Want smart analysis of the most important news in your inbox every weekday along with other global reads, interesting ideas and opinions to know? Sign up for the Today's WorldView newsletter.


The World Economic Forum, which kicked off amid the glitzy alpine splendor of Davos, Switzerland on Tuesday, is everything supporters of President-elect Donald Trump and the world's populists are supposed to hate.

Here is a gathering of unrepentant "globalist" elites, power-brokers and cosmopolitan glitterati. On one stage, there's a Colombian pop star lecturing you on children's rights. Outside, billionaire CEOs hit the slopes between cocktail soirees and parties with Leonardo DiCaprio. At dinner, celebrity master chefs will present a new chocolate bonbon meant to "raise awareness" of global hunger. Seriously.

The forum's organizers are certainly aware of the world's inequities and injustices. But Davos, with all its preening self-regard and clubby smarm, makes itself an easy target of popular derision. In the past, it has been picketed by leftist protesters. This year, it's right-wing nationalists, including the American president-elect, who are giving Davos the cold shoulder.

Trump — who, to be fair, has other stuff on his plate — is not in attendance. A member of Trump's transition team told Bloomberg that the president-elect felt a star turn at Davos would betray his populist image. Gary Cohn, the former Goldman Sachs executive now tapped to be his top economic adviser, also bowed out despite regular appearances in the past.

The United States does have a formal representative in Vice President Joe Biden, but one British journalist suggested that Davos in 2017 without Trump is "like Hamlet without the prince."

Perhaps aware of this vacuum, China chose this year to make its global pitch. Chinese President Xi Jinping made his first visit to the conclave and delivered the event's de facto keynote speech with an hour-long defense of globalization on Tuesday. His remarks were a thinly-veiled riposte to Trump's hostility to free trade deals and open borders.

Xi insisted that globalization, an economic phenomenon, should not be blamed for the "regional turbulence" in the Middle East that prompted the wave of refugees that unsettled Europe.

"We must remain committed to developing global free trade and investment, promote trade and investment liberalization ... and say no to protectionism," Xi said. "Pursuing protectionism is like locking oneself in a dark room."

He then issued a direct warning to the new administration in Washington: "No one will emerge as a winner in a trade war."

Xi went on to insist that his government "has no intention" of devaluing its currency, and he championed China as a leading player in a liberal and open global economy.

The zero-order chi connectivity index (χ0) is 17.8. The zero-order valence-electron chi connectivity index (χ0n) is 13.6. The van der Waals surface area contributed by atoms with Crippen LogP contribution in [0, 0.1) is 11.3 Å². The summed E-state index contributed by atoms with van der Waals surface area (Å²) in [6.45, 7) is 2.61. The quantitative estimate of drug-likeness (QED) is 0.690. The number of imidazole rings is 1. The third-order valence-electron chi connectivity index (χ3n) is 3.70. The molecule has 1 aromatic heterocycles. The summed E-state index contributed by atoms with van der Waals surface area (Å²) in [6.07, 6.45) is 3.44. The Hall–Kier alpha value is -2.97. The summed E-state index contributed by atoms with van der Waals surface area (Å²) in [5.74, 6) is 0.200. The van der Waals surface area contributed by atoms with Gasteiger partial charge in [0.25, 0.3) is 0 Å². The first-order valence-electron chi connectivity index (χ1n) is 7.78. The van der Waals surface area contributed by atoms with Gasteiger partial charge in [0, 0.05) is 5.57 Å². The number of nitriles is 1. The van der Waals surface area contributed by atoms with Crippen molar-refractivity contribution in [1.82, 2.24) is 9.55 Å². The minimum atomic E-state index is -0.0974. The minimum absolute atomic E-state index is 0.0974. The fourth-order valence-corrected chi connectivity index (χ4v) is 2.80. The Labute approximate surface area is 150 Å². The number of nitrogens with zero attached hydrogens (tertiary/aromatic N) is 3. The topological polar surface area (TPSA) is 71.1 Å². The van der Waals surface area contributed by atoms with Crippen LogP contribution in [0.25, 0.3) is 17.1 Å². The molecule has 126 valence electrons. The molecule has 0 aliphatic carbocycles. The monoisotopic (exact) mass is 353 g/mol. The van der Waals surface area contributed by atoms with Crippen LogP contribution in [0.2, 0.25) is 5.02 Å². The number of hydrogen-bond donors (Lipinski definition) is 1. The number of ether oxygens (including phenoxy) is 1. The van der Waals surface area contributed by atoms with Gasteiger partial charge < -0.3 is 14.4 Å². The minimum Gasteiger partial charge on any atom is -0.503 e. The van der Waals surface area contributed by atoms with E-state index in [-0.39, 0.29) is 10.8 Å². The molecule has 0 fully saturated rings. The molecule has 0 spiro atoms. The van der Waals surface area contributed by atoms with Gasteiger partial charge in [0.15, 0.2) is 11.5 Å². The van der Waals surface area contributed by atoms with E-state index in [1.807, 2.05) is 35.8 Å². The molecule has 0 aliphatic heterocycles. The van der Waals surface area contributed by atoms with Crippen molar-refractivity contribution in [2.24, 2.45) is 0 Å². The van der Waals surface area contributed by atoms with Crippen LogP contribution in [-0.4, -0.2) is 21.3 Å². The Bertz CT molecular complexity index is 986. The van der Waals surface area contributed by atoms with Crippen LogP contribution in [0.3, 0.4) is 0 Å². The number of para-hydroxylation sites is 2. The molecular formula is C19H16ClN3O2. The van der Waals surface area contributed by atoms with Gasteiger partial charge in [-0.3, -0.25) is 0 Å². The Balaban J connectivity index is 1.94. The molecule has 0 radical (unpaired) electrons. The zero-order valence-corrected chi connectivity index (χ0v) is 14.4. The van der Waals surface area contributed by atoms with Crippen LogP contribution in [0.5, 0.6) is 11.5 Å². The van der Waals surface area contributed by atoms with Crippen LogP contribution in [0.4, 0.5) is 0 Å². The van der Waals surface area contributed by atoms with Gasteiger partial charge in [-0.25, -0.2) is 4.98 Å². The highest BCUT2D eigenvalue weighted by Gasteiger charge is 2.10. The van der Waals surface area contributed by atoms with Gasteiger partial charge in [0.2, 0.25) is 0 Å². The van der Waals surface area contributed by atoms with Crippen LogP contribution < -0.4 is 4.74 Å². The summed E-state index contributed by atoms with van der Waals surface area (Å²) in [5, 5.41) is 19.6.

"World history shows that the road of human civilization has never been a smooth one, and that mankind has made progress by surmounting difficulties," Xi said. "We should join hands and rise to the challenge. History is created by the brave."

The acclaim from the gathered delegates seemed almost breathless. Consider this reaction from a prominent CNN journalist:

Or this Swedish former prime minister and veteran diplomat:

"In these times of a lack of leadership, particularly in Europe, [Xi's speech] was quite impressive," Werner Hoyer, president of the European Investment Bank, the E.U.'s lending institution, said to the Wall Street Journal.

The irony of the moment wasn't lost on most observers.

Yet neither figure seems a likely hero of the liberal global order.

Trump has been quite clear about his desire to upend the international system, stem the tide of globalization and immigration and even potentially slap tariffs on Chinese goods. Xi, meanwhile, presides over a stifling one-party state that will have much to prove and that needs significant political reform if it's going to match its leader's lofty rhetoric.

Xi's political career so far has been an exercise in the ruthless consolidation of power, as my colleagues report. Trump enters the White House with record low approval ratings. Both are driven by narrow, nationalist agendas, and the two men are more likely to clash on those interests than fuss over the guardianship of global stability.

One of the few members of Trump's camp to journey to Davos, hedge fund manager Anthony Scaramucci, told assembled reporters that China was benefiting from existing trade agreements "asymmetrically."

Scaramucci said that Beijing would have to adapt to a new reality under Trump: "If the Chinese really believe in globalism … they have to reach now towards us and allow us to create this symmetry."

We'll see how a Trump administration goes about creating that "symmetry," but all signs point to a spike in tensions in the coming months and years.

"Team Trump is making a bet on assertive nationalism as a way of imposing America’s will on a world that can stand a bit of arm-twisting. Peace through strength, they call it, reviving a Reagan-era slogan. But other countries have assertive populations, too," notes a column in this week's Economist, referring to China.

And it concludes ominously that the two countries are on a collision course: "In the absence of clear global rules, Mr Trump may find himself pitting his populist mandate to 'make America great again' against Chinese nationalism, say. Could get messy."

Want smart analysis of the most important news in your inbox every weekday along with other global reads, interesting ideas and opinions to know? Sign up for the Today's WorldView newsletter.